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Mac Address of Remote Machine

9 May
Useful for a number of reasons, today I wanted to add some machines to my whitelist…they both have static ips but I also wanted to add the MAC addresses, to do so use the following;
To determine the MAC address of a remote device:
  1. Open the MS-DOS prompt (From the Run… command, type “CMD” and press Enter).
  2. Ping a remote device that you want to find the MAC address (for example: PING 192.168.0.1).
  3. Type “ARP -A”, and press Enter.
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Connect to Office365 Powershell

14 Apr

So you may have noticed the incredible new feature that Microsoft have rolled out to your Office 365 tenancy called “clutter”

Pain in the ass.

To disable it and to carry out many of useful admin tasks you can connect to your hosted exchange online using the following instructions – Note Im using Win10 on VMWARE Fusion

 

Open powershell as administrator

Connect PowerShell to Exchange Online

I always recommend running PowerShell as an administrator. To do that, right click on the PowerShell icon and select Run As Administrator from the context menu.

PowerShell Run As Adminstrator

First we need to set the execution policy.

 C:\> Set-ExecutionPolicy RemoteSigned

Next we need to store our Office 365 credentials in a variable. Type the command below and hit enter.

 C:\> $UserCredential = Get-Credential

A dialog box will appear. Type in your Office 365 credentials and click Ok.

Exchange Online PowerShell Credential Variable

The account you use will need permissions to Exchange Online. By default only Global Administrators in Office 365 have Organization Management rights in Exchange Online.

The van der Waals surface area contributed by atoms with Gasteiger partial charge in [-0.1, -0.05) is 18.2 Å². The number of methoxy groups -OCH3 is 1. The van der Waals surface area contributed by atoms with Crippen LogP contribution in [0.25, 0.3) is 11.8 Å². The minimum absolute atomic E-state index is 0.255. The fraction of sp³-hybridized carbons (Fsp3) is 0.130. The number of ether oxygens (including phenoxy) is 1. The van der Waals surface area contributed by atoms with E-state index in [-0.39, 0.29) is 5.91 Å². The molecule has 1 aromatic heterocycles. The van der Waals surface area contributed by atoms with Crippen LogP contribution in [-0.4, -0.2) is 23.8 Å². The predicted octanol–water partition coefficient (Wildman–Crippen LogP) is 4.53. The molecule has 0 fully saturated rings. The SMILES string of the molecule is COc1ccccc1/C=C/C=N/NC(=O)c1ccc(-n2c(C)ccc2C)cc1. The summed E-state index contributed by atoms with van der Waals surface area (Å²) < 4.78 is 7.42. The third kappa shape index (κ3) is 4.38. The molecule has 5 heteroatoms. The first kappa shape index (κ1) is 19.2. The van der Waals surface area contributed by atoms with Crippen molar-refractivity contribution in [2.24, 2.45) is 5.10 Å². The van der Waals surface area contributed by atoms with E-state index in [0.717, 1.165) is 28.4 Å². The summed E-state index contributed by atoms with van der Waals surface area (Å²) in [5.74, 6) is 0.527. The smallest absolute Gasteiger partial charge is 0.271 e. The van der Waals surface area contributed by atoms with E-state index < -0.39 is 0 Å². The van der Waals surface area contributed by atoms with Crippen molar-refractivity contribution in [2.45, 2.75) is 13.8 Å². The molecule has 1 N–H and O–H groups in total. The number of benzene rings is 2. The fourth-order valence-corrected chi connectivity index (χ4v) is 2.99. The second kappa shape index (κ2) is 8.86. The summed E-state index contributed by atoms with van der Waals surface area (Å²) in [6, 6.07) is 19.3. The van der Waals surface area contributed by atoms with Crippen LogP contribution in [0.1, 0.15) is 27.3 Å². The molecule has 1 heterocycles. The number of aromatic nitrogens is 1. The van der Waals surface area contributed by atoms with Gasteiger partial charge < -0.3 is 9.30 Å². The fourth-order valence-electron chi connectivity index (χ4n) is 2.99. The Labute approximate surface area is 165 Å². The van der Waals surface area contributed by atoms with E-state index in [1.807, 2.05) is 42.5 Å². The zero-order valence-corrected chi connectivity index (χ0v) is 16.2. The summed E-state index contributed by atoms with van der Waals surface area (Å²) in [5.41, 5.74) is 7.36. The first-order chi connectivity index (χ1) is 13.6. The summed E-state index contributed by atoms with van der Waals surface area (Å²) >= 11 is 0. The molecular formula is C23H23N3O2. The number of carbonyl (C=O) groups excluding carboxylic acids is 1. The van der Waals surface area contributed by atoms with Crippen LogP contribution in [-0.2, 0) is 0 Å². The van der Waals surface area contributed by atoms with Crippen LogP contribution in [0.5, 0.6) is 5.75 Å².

Now let’s connect. In the command below we put our connection info into a variable. This results in less typing later.

 C:\> $Session = New-PSSession -ConfigurationName Microsoft.Exchange -ConnectionUri https://outlook.office365.com/powershell-liveid/ -Credential $UserCredential -Authentication Basic -AllowRedirection

Finally, let’s use that variable to connect to Exchange Online and import all Exchange cmdlets into our session.

 C:\> Import-PSSession $Session

To disable clutter for your whole tenancy run the following command;

Get-Mailbox -ResultSize Unlimited | Set-Clutter -Enable $false

Until next time

Sai

Shared Home folders on file server listed as “My Documents”

5 Jan

There’s a much easier method, non-destructive, which targets the actual Desktop.ini entry responsible for this behaviour. Go to:

Group

There’s a much easier method, non-destructive, which targets the actual Desktop.ini entry responsible for this behaviour. Go to:

Group Policy -> User Configuration -> Preferences -> Windows Settings -> Ini Files

Create a new Ini File entry, with the following settings:

Action: Delete

File Path: %homeshare%\desktop.ini

Section Name: .ShellClassInfo

Property Name: LocalizedResourceName

MAKE SURE you enable Run in logged-on user’s context under the Common tab.

This will remove the offending line from the user’s desktop.ini folder, fixing the folder display name behaviour, and leaving everything else intact, including any other user-set folder view customisations, etc. No mess, no fuss.

Policy -> User Configuration -> Preferences -> Windows Settings -> Ini Files

Create a new Ini File entry, with the following settings:

Action: Delete

File Path: %homeshare%\desktop.ini

Section Name: .ShellClassInfo

Property Name: LocalizedResourceName

MAKE SURE you enable Run in logged-on user’s context under the Common tab.

This will remove the offending line from the user’s desktop.ini folder, fixing the folder display name behaviour, and leaving everything else intact, including any other user-set folder view customisations, etc. No mess, no fuss.